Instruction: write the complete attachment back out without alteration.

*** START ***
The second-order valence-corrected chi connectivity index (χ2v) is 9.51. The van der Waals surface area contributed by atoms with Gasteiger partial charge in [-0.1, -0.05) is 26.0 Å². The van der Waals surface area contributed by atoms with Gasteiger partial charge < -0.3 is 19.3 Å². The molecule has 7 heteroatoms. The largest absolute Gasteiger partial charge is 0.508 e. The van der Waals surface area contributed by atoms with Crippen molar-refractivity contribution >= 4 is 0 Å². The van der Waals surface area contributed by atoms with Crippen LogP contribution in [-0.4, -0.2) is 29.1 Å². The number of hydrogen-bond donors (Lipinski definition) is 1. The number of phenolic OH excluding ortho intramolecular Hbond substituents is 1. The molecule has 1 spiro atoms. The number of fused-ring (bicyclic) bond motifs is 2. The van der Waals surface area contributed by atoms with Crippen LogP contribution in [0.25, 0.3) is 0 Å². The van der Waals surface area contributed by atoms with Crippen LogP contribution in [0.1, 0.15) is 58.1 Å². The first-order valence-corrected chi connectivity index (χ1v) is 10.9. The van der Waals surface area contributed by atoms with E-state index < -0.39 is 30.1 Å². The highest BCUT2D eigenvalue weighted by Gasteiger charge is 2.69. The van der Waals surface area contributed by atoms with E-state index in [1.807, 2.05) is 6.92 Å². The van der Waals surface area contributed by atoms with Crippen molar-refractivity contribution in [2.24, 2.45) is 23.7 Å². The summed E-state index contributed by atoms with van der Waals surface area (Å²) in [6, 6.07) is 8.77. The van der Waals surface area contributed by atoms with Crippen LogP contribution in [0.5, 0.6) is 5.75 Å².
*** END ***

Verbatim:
The second-order valence-corrected chi connectivity index (χ2v) is 9.51. The van der Waals surface area contributed by atoms with Gasteiger partial charge in [-0.1, -0.05) is 26.0 Å². The van der Waals surface area contributed by atoms with Gasteiger partial charge < -0.3 is 19.3 Å². The molecule has 7 heteroatoms. The largest absolute Gasteiger partial charge is 0.508 e. The van der Waals surface area contributed by atoms with Crippen molar-refractivity contribution >= 4 is 0 Å². The van der Waals surface area contributed by atoms with Crippen LogP contribution in [-0.4, -0.2) is 29.1 Å². The number of hydrogen-bond donors (Lipinski definition) is 1. The number of phenolic OH excluding ortho intramolecular Hbond substituents is 1. The molecule has 1 spiro atoms. The number of fused-ring (bicyclic) bond motifs is 2. The van der Waals surface area contributed by atoms with Crippen LogP contribution in [0.25, 0.3) is 0 Å². The van der Waals surface area contributed by atoms with Crippen LogP contribution in [0.1, 0.15) is 58.1 Å². The first-order valence-corrected chi connectivity index (χ1v) is 10.9. The van der Waals surface area contributed by atoms with E-state index < -0.39 is 30.1 Å². The highest BCUT2D eigenvalue weighted by Gasteiger charge is 2.69. The van der Waals surface area contributed by atoms with E-state index in [1.807, 2.05) is 6.92 Å². The van der Waals surface area contributed by atoms with Crippen molar-refractivity contribution in [2.24, 2.45) is 23.7 Å². The summed E-state index contributed by atoms with van der Waals surface area (Å²) in [6, 6.07) is 8.77. The van der Waals surface area contributed by atoms with Crippen LogP contribution in [0.5, 0.6) is 5.75 Å².